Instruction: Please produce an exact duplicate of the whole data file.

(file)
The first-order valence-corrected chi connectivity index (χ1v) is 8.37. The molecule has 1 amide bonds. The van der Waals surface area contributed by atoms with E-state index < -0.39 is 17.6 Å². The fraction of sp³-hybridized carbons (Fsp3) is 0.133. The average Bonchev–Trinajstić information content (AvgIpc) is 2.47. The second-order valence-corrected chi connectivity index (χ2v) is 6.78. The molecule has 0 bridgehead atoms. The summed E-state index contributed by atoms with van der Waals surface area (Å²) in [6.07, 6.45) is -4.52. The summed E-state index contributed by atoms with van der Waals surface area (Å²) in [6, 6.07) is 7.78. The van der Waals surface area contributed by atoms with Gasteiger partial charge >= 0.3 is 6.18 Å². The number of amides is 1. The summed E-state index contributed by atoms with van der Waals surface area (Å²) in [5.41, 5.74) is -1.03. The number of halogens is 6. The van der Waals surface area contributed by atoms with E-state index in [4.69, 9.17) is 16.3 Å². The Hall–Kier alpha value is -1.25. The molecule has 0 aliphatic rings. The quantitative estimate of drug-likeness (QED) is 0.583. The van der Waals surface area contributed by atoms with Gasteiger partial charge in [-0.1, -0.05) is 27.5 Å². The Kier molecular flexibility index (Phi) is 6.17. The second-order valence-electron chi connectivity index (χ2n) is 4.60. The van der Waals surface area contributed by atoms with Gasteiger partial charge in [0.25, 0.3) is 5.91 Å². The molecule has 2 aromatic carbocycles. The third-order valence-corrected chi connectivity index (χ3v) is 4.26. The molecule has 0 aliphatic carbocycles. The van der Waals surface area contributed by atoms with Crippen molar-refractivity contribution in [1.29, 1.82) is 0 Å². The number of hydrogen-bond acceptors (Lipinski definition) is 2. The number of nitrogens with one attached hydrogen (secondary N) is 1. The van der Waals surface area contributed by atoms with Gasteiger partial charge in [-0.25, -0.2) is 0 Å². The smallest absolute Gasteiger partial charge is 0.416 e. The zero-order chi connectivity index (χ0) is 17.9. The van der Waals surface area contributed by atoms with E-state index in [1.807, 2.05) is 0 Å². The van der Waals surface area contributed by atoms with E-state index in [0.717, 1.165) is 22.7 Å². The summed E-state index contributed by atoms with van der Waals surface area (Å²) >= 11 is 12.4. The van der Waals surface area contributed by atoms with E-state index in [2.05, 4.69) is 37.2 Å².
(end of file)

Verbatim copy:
The first-order valence-corrected chi connectivity index (χ1v) is 8.37. The molecule has 1 amide bonds. The van der Waals surface area contributed by atoms with E-state index < -0.39 is 17.6 Å². The fraction of sp³-hybridized carbons (Fsp3) is 0.133. The average Bonchev–Trinajstić information content (AvgIpc) is 2.47. The second-order valence-corrected chi connectivity index (χ2v) is 6.78. The molecule has 0 bridgehead atoms. The summed E-state index contributed by atoms with van der Waals surface area (Å²) in [6.07, 6.45) is -4.52. The summed E-state index contributed by atoms with van der Waals surface area (Å²) in [6, 6.07) is 7.78. The van der Waals surface area contributed by atoms with Gasteiger partial charge >= 0.3 is 6.18 Å². The number of amides is 1. The summed E-state index contributed by atoms with van der Waals surface area (Å²) in [5.41, 5.74) is -1.03. The number of halogens is 6. The van der Waals surface area contributed by atoms with E-state index in [4.69, 9.17) is 16.3 Å². The Hall–Kier alpha value is -1.25. The molecule has 0 aliphatic rings. The quantitative estimate of drug-likeness (QED) is 0.583. The van der Waals surface area contributed by atoms with Gasteiger partial charge in [-0.1, -0.05) is 27.5 Å². The Kier molecular flexibility index (Phi) is 6.17. The second-order valence-electron chi connectivity index (χ2n) is 4.60. The van der Waals surface area contributed by atoms with Gasteiger partial charge in [0.25, 0.3) is 5.91 Å². The molecule has 2 aromatic carbocycles. The third-order valence-corrected chi connectivity index (χ3v) is 4.26. The molecule has 0 aliphatic carbocycles. The van der Waals surface area contributed by atoms with Crippen molar-refractivity contribution in [1.29, 1.82) is 0 Å². The number of hydrogen-bond acceptors (Lipinski definition) is 2. The number of nitrogens with one attached hydrogen (secondary N) is 1. The van der Waals surface area contributed by atoms with Gasteiger partial charge in [-0.25, -0.2) is 0 Å². The smallest absolute Gasteiger partial charge is 0.416 e. The zero-order chi connectivity index (χ0) is 17.9. The van der Waals surface area contributed by atoms with E-state index in [1.807, 2.05) is 0 Å². The van der Waals surface area contributed by atoms with E-state index in [0.717, 1.165) is 22.7 Å². The summed E-state index contributed by atoms with van der Waals surface area (Å²) >= 11 is 12.4. The van der Waals surface area contributed by atoms with E-state index in [2.05, 4.69) is 37.2 Å².